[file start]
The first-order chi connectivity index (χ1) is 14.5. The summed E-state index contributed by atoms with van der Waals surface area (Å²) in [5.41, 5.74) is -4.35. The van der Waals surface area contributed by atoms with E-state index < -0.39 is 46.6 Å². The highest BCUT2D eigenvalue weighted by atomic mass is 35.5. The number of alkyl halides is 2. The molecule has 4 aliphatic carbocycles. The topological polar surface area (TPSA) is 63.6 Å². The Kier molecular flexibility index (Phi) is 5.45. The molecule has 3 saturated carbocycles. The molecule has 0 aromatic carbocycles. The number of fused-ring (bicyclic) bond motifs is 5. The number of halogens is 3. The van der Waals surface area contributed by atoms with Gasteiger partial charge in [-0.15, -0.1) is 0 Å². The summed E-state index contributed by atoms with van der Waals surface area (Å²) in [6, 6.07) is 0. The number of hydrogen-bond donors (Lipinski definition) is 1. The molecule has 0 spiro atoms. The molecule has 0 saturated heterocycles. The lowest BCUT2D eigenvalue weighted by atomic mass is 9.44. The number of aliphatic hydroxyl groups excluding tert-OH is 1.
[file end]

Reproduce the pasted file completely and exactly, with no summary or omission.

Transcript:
The first-order chi connectivity index (χ1) is 14.5. The summed E-state index contributed by atoms with van der Waals surface area (Å²) in [5.41, 5.74) is -4.35. The van der Waals surface area contributed by atoms with E-state index < -0.39 is 46.6 Å². The highest BCUT2D eigenvalue weighted by atomic mass is 35.5. The number of alkyl halides is 2. The molecule has 4 aliphatic carbocycles. The topological polar surface area (TPSA) is 63.6 Å². The Kier molecular flexibility index (Phi) is 5.45. The molecule has 3 saturated carbocycles. The molecule has 0 aromatic carbocycles. The number of fused-ring (bicyclic) bond motifs is 5. The number of halogens is 3. The van der Waals surface area contributed by atoms with Gasteiger partial charge in [-0.15, -0.1) is 0 Å². The summed E-state index contributed by atoms with van der Waals surface area (Å²) in [6, 6.07) is 0. The number of hydrogen-bond donors (Lipinski definition) is 1. The molecule has 0 spiro atoms. The molecule has 0 saturated heterocycles. The lowest BCUT2D eigenvalue weighted by atomic mass is 9.44. The number of aliphatic hydroxyl groups excluding tert-OH is 1.